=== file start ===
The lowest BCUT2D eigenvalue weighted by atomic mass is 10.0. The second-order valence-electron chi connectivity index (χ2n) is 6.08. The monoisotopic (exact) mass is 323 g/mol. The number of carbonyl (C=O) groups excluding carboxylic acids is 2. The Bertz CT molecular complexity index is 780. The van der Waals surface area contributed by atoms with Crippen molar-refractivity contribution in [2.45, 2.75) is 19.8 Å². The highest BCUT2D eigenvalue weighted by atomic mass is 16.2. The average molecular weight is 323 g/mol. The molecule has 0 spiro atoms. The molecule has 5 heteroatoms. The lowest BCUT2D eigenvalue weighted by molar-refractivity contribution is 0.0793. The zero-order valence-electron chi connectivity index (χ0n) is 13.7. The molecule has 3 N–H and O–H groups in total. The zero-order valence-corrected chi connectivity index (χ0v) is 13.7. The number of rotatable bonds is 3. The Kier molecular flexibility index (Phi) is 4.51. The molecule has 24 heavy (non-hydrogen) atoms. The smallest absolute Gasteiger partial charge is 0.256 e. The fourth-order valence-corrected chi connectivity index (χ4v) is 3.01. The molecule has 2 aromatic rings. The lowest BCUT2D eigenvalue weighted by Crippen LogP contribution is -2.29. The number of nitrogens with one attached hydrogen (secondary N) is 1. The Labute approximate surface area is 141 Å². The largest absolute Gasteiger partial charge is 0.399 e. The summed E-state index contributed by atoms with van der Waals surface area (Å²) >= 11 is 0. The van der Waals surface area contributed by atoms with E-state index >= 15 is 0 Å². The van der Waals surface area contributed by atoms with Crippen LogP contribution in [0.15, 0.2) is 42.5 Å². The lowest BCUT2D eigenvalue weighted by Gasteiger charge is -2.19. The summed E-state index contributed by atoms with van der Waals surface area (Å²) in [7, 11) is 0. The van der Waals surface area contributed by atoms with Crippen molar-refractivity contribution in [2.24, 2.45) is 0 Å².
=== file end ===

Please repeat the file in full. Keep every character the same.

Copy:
The lowest BCUT2D eigenvalue weighted by atomic mass is 10.0. The second-order valence-electron chi connectivity index (χ2n) is 6.08. The monoisotopic (exact) mass is 323 g/mol. The number of carbonyl (C=O) groups excluding carboxylic acids is 2. The Bertz CT molecular complexity index is 780. The van der Waals surface area contributed by atoms with Crippen molar-refractivity contribution in [2.45, 2.75) is 19.8 Å². The highest BCUT2D eigenvalue weighted by atomic mass is 16.2. The average molecular weight is 323 g/mol. The molecule has 0 spiro atoms. The molecule has 5 heteroatoms. The lowest BCUT2D eigenvalue weighted by molar-refractivity contribution is 0.0793. The zero-order valence-electron chi connectivity index (χ0n) is 13.7. The molecule has 3 N–H and O–H groups in total. The zero-order valence-corrected chi connectivity index (χ0v) is 13.7. The number of rotatable bonds is 3. The Kier molecular flexibility index (Phi) is 4.51. The molecule has 24 heavy (non-hydrogen) atoms. The smallest absolute Gasteiger partial charge is 0.256 e. The fourth-order valence-corrected chi connectivity index (χ4v) is 3.01. The molecule has 2 aromatic rings. The lowest BCUT2D eigenvalue weighted by Crippen LogP contribution is -2.29. The number of nitrogens with one attached hydrogen (secondary N) is 1. The Labute approximate surface area is 141 Å². The largest absolute Gasteiger partial charge is 0.399 e. The summed E-state index contributed by atoms with van der Waals surface area (Å²) >= 11 is 0. The van der Waals surface area contributed by atoms with E-state index >= 15 is 0 Å². The van der Waals surface area contributed by atoms with Crippen LogP contribution in [0.15, 0.2) is 42.5 Å². The lowest BCUT2D eigenvalue weighted by Gasteiger charge is -2.19. The summed E-state index contributed by atoms with van der Waals surface area (Å²) in [7, 11) is 0. The van der Waals surface area contributed by atoms with Crippen molar-refractivity contribution in [2.24, 2.45) is 0 Å².